Staring along the track towards my intended venue, I smiled as a couple of cock pheasants broke from cover noisily. I tipped my cap to this seasons Boxing Day survivors. As I moved along the muddy trail, my own quarry broke cover consistently. The clatter of branch and the flash of grey, violet and white … darting out across the winter stubbles. Again I could afford to smile. They would be back later. My plan was a walk-about and then a session at the ‘elevenses’. ‘Elevenses?’, I hear you ask. These are the woodpigeons that come to a late-morning roost while they digest their early morning plunder. I paused on my walk to check the rifles zero using one of the tiny paper targets I carry in my bag. The thirty yard zero was fine. I moved on. My activity had disturbed one of the local buzzards. It came sweeping over to protest. How would you describe a buzzards call? Scribes of old called it ‘mewling‘ and I can find no better description. The bird swept low over the wood, it’s complete contempt at my presence paying compliment to its lack of persecution in these parts.
I had already marked a spot, at the woods edge and with a cover of pines to use as my personal backdrop. No kit, no decoys, no frills today. Just a solid, dark curtain of cover at my back and an open view of the bare sitty trees to my front. As I crept into position I could see dozens of woodies and corvids way out on the stubbles and in the trees half a mile away. Had I picked the wrong spot? We would see.
This quiet retreat (for an hour or two in a wood) is pure indulgence. This my church, my temple, my mosque, my synagogue … my space. Nature is my ‘deity’. And Nature demands no subservience from bird or beast or tree or flower. We human hunters are simply beasts of a higher order and must still bow to Nature. We are feral. Our eyes, ears, nose and instincts are tuned into a dimension that few of our associates understand, often even our direct kin. We don’t hear a crow ‘croak’ like most. We hear it speak. It’s call will tell us it’s state of mind .. alert, relaxed, warning, courting? We can smell where the fox passed an hour earlier. We can sense that we’re being watched intensely and will stop in our tracks until we identify the ‘watcher’. The more time we spend in the wild, the more we understand and identify with the wild. And what many fail to realise is that until you ‘kill’, you can never recognise the value of life and the importance of the provenance brought through death. That is too deep a thought for many to face.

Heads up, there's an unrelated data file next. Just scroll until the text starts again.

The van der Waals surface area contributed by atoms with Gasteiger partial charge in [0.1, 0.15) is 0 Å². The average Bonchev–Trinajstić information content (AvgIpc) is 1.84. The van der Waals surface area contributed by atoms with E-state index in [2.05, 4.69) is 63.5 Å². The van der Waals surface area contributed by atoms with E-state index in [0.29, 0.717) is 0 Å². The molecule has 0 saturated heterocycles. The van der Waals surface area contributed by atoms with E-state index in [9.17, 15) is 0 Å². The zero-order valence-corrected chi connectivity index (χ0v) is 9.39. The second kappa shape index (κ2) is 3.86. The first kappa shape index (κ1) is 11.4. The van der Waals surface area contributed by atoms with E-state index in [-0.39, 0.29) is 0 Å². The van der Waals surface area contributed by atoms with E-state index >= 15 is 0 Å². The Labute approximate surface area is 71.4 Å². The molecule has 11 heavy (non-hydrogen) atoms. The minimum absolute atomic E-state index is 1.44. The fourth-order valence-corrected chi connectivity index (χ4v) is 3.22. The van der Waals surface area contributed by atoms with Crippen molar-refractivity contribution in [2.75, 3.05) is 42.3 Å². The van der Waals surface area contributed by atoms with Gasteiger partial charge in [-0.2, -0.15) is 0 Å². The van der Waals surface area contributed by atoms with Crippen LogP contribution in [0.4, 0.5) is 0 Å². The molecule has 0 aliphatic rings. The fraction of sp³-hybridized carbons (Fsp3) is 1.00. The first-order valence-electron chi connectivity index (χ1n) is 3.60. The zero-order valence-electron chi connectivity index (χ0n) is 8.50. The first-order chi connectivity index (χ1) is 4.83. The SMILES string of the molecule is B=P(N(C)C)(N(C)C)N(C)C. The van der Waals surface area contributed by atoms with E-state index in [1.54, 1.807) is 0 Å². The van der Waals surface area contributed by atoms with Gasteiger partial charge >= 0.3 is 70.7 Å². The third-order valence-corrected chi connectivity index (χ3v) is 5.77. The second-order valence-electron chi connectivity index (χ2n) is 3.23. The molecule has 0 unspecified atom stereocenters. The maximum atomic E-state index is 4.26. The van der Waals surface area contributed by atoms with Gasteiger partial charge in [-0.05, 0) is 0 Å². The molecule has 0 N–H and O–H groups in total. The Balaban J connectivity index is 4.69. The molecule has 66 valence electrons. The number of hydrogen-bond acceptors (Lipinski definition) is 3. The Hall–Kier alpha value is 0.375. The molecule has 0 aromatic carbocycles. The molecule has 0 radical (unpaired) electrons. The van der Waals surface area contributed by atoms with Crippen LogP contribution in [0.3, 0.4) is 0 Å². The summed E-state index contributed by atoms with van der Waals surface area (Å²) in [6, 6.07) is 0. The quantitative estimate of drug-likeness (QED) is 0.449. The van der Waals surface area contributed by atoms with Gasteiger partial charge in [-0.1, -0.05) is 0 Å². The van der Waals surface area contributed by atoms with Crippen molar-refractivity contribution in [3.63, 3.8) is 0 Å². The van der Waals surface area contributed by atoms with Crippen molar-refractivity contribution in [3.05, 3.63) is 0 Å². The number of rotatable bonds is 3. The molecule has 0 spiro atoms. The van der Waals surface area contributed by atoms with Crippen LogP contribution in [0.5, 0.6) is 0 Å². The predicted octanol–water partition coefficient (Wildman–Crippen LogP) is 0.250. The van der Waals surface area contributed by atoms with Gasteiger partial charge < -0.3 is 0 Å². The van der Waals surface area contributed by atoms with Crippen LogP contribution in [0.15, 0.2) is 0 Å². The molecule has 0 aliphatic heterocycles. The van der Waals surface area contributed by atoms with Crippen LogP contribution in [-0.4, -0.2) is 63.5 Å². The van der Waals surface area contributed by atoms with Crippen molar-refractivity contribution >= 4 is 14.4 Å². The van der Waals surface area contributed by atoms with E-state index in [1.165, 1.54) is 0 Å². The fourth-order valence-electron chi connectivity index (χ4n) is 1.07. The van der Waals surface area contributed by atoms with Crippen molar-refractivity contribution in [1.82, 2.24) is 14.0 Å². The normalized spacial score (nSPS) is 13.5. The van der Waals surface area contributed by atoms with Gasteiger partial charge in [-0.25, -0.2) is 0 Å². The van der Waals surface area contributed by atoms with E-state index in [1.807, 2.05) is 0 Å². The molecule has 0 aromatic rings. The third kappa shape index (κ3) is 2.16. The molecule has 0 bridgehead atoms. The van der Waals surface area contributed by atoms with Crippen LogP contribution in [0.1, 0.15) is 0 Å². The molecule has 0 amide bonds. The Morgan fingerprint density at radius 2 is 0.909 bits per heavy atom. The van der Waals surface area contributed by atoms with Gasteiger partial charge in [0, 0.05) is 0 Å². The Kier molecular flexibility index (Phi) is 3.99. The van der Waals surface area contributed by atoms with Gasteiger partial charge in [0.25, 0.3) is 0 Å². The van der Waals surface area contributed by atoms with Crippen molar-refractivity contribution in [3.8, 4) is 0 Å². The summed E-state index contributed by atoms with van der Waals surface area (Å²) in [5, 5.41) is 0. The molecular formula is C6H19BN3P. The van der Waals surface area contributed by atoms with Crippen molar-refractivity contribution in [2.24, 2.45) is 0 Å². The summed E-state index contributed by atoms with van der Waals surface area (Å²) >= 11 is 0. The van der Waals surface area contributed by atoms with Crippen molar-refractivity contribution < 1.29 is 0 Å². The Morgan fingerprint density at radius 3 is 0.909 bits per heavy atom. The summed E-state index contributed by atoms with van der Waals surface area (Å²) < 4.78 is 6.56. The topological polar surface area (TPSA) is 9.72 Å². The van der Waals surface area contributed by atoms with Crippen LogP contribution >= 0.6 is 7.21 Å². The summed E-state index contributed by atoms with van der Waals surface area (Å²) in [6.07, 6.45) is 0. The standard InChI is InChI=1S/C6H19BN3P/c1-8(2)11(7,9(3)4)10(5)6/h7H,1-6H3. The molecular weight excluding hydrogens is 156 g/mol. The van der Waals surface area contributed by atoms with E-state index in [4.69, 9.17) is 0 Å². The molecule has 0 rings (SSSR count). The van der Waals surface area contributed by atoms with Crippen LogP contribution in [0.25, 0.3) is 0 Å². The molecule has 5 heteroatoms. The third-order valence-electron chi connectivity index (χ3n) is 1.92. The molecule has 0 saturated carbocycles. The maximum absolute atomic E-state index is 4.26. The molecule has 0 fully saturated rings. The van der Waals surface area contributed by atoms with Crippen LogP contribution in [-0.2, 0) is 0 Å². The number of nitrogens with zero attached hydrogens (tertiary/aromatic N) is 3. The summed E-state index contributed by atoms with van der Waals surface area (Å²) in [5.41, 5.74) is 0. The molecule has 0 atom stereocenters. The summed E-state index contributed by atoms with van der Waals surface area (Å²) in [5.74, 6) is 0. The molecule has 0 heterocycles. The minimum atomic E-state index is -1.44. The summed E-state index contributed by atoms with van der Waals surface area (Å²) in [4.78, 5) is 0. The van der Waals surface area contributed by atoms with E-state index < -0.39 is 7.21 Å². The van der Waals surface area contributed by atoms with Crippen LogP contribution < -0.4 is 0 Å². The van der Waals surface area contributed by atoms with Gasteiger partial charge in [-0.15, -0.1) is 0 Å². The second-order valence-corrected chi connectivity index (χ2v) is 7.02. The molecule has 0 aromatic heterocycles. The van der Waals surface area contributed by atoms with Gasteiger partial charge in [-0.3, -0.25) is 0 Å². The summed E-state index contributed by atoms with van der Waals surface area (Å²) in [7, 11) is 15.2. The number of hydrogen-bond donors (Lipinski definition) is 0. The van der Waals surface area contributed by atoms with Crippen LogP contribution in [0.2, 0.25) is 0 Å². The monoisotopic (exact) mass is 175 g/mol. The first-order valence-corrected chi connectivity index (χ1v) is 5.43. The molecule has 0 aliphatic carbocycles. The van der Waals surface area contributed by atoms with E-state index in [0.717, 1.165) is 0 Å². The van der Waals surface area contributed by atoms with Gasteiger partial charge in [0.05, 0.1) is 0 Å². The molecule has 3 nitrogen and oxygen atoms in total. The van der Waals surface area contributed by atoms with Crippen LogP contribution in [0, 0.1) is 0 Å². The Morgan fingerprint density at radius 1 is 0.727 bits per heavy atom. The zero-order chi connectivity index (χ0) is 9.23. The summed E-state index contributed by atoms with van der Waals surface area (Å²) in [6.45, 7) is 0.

Having put a few birds in the bag from the morning roost, I decided to go walk-about. It was evident that Old Brock has clearly been plundering the buried squirrel caches and sign of their nocturnal meandering was all over the wood. The badger is definitely becoming the dominant creature in the coverts, even to the extent of evicting foxes from their dens to expand their social housing projects.
I stopped to indulge in a flask of tomato soup. Remember Barnett’s Laws? The minute you lay your gun against the tree trunk, your quarry will appear. A fat carrion crow lit on a high branch as I drank. I slid behind the tree trunk deftly, lowered the flask slowly to the deck and lifted the Ultra. I chambered a pellet and slid around the blind side of the tree. It was still there. Compensating for elevation, I slipped the pellet. The bird tumbled into the mulch. A small victory in the grand scheme of things … but that’s how Nature works. If things are balanced gently, with moderation and respect, she doesn’t have to unleash the fury she often does to restore her demanded equilibrium.
Keep the faith
Copyright, Ian Barnett, Wildscribbler, Jan 2018
The decision this morning wasn’t whether to brave the winter weather. It was what guns to take? Looking out of the windows at home I could see the light boughs of young yew and cedar bending under a Northerly blow. In the habit lately of taking both air rifle and rimfire, I glanced at the digital weather station in my kitchen. The technological claim of 30C would be challenged later. What was certain was that was going to be a ‘warm hat and shooting glove’ morning so I opted for the air rifle. I had already decided on a location where I could balance leeward shelter with hunting opportunity. The expectation of some sunshine later added to that choice.